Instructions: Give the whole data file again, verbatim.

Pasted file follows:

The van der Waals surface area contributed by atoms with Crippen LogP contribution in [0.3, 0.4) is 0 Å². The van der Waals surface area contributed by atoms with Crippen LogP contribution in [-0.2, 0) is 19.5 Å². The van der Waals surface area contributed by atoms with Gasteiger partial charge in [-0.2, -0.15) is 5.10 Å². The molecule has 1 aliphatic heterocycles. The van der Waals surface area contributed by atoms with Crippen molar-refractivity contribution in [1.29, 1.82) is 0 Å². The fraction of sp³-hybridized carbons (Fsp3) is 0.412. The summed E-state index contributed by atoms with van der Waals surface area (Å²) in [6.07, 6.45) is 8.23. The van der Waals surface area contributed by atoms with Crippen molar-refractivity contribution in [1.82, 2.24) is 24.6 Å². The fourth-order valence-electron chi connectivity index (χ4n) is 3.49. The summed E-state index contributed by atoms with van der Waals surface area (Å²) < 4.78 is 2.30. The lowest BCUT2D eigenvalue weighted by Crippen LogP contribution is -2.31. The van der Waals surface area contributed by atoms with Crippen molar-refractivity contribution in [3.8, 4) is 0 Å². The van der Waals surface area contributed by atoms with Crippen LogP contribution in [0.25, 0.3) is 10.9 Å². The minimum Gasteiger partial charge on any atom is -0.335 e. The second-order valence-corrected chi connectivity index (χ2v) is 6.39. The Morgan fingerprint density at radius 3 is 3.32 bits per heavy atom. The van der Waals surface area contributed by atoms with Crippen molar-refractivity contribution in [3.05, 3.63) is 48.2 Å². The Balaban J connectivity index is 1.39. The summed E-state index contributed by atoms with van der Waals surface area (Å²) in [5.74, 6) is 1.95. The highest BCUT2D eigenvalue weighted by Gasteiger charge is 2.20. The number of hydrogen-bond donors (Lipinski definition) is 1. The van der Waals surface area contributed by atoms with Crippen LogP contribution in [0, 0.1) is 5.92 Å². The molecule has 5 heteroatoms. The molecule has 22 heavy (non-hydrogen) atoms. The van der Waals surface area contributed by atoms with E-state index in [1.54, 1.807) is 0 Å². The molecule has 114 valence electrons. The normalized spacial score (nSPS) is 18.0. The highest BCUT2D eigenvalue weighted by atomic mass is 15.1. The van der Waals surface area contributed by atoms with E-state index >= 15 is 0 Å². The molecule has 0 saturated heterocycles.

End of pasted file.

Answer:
The van der Waals surface area contributed by atoms with Crippen LogP contribution in [0.3, 0.4) is 0 Å². The van der Waals surface area contributed by atoms with Crippen LogP contribution in [-0.2, 0) is 19.5 Å². The van der Waals surface area contributed by atoms with Gasteiger partial charge in [-0.2, -0.15) is 5.10 Å². The molecule has 1 aliphatic heterocycles. The van der Waals surface area contributed by atoms with Crippen molar-refractivity contribution in [1.29, 1.82) is 0 Å². The fraction of sp³-hybridized carbons (Fsp3) is 0.412. The summed E-state index contributed by atoms with van der Waals surface area (Å²) in [6.07, 6.45) is 8.23. The van der Waals surface area contributed by atoms with Crippen molar-refractivity contribution in [1.82, 2.24) is 24.6 Å². The fourth-order valence-electron chi connectivity index (χ4n) is 3.49. The summed E-state index contributed by atoms with van der Waals surface area (Å²) < 4.78 is 2.30. The lowest BCUT2D eigenvalue weighted by Crippen LogP contribution is -2.31. The van der Waals surface area contributed by atoms with Crippen molar-refractivity contribution in [3.8, 4) is 0 Å². The van der Waals surface area contributed by atoms with Crippen LogP contribution in [0.25, 0.3) is 10.9 Å². The minimum Gasteiger partial charge on any atom is -0.335 e. The second-order valence-corrected chi connectivity index (χ2v) is 6.39. The Morgan fingerprint density at radius 3 is 3.32 bits per heavy atom. The van der Waals surface area contributed by atoms with Crippen molar-refractivity contribution in [3.05, 3.63) is 48.2 Å². The Balaban J connectivity index is 1.39. The summed E-state index contributed by atoms with van der Waals surface area (Å²) in [5.74, 6) is 1.95. The highest BCUT2D eigenvalue weighted by Gasteiger charge is 2.20. The number of hydrogen-bond donors (Lipinski definition) is 1. The van der Waals surface area contributed by atoms with Crippen LogP contribution in [0, 0.1) is 5.92 Å². The molecule has 5 heteroatoms. The molecule has 22 heavy (non-hydrogen) atoms. The van der Waals surface area contributed by atoms with E-state index in [1.54, 1.807) is 0 Å². The molecule has 114 valence electrons. The normalized spacial score (nSPS) is 18.0. The highest BCUT2D eigenvalue weighted by atomic mass is 15.1. The van der Waals surface area contributed by atoms with E-state index >= 15 is 0 Å². The molecule has 0 saturated heterocycles.